Directed by Chad Stahelski and David Leitch, former stunt doubles who worked with Reeves on that seminal science fiction, it was the sort of lean, mean actioner that had rarely been seen since John Woo's Hard Boiled (1992). Wick is a man of few words but many bullets and it is a role that fits the taciturn Reeves like a glove.
Picking up where the first film left off, John Wick: Chapter 2 sees Reeves' titular hirsute hitman still on the rampage. You will remember this retired assassin they call 'the Boogeyman' was forced to get back in the game after Russian gangsters took a fancy to his Mustang and killed his dog – given to him by his late wife Helen before her untimely demise.
Quite rightly, John Wick: Chapter 2 starts mid-chase. "John Wick is a man of focus, commitment and sheer fucking will," says Peter Stormare's (Fargo) cigar chomping syndicate boss, all too aware of Wick's relentless nature and remarkable skill set.
Before the opening credits, Wick has taken down Stormare's drug trafficking goons in a warehouse, virtually turning his Mustang into scrap metal in the process.
Returning to his chic modernist apartment, now occupied by the chocolate pit bull he picked up from animal rescue in the previous film's finale, Wick re-cements his cache of weapons back into the basement floor when there is a knock at the door. Standing there is another ghost from his violent past, Santino (Riccardo Scamarcio), who gives him a so-called 'marker'.
When Wick refuses the hit, Santino brings out the big guns – quite literally, in an explosive set piece. This being the netherworld Wick operates in, run by a strict series of codes, he has little choice but to take the job – which involves killing Santino's sister Gianna (Claudia Gerini).
Turns out Santino wants her seat at the High Table, a coveted place among a group of elite crime lords bestowed to Gianna by their father. And so, with his Mustang being repaired by John Leguizamo's returning chop shop owner Aurelio, Wick heads to Rome.
Arriving in the eternal city, Wick gets tooled up thanks to Peter Serafinowicz's (Guardians Of The Galaxy) sophisticated gun seller – and then the fun really starts. Forced to confront literally dozens of guards, Reeves gets to work – above ground in a plush palazzo and in the eerily lit catacombs below. But that is just the beginning of his dilemmas, as Santino turns the tables and casts Wick as an outlaw in a world of outlaws.
With Derek Kolstad back on screenwriting duties, what John Wick: Chapter 2 does well is to expand on the underworld network hinted at in the original. Naturally, we return to the Continental, the swanky Manhattan hotel owned by Ian McShane's suave Winston and overseen by Lance Reddick's all-knowing concierge Charon – a sort of safe haven for hitmen and other organised crime types that doesn't permit killing on the premises.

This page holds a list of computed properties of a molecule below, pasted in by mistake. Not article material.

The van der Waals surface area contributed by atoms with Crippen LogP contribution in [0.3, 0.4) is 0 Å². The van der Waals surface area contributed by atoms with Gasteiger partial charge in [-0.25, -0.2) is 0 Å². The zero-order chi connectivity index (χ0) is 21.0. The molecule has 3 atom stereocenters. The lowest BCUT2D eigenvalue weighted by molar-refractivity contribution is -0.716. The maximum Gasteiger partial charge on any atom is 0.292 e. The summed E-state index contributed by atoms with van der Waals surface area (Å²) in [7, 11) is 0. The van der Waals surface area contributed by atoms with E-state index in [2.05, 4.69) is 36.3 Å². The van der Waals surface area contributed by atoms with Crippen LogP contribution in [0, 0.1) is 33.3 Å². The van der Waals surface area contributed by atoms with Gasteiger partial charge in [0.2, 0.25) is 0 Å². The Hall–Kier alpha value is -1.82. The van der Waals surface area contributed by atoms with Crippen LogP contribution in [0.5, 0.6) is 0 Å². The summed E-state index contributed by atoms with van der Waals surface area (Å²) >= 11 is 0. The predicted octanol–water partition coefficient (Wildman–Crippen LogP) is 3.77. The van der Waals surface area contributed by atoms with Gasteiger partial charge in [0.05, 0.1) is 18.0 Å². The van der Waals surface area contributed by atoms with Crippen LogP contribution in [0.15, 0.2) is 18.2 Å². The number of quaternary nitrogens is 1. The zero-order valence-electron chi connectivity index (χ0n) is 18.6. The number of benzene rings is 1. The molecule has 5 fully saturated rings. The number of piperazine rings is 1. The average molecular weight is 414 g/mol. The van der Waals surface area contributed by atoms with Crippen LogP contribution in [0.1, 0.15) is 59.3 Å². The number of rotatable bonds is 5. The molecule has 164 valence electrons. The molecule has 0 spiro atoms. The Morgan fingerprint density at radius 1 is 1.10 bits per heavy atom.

Likewise, we get to see more of just how deadly Wick's world is – assassins lurk on every street corner, from violin playing buskers to a giant sumo wrestler who puts all of Wick's specialist skills to the test.
Returning director Chad Stahelski, operating this time without creative partner David Leitch, has clearly lost none of his knack for action. Last year's Hardcore Henry may have upped the brutality ante but John Wick: Chapter 2 winds you with its intensity – driven by Reeves' remarkable athleticism and some truly wonderful choreography.
A fight with Gianna's bodyguard (Common) in a subway train is just one of the hugely inventive sequences that proves there is plenty of life (and death) left in the genre yet.
There is also a wry little Matrix reunion between Reeves and Laurence Fishburne, with Morpheus pitching up as a pigeon fancying overlord to a network of assassin street beggars. It sounds weird, and it is – though no stranger than the oddball production design from Kevin Kavanaugh, culminating in a hall of mirrors modernist art exhibition called 'Reflections on the Soul' – "to lead you into deeper reflection of the nature of self".
True, John Wick: Chapter 2 doesn't quite hit the heights of the original – partly because the element of surprise when it comes to the fight work is gone, partly because it lacks the emotional pull of Wick avenging his wife's memory. But as badass B-movies go, this really gets the blood pumping.
A brutal, bruising bullet ballet of a sequel that builds upon the promise of the original. Characters keep asking if John Wick is back. Yeah, we're thinking he's back.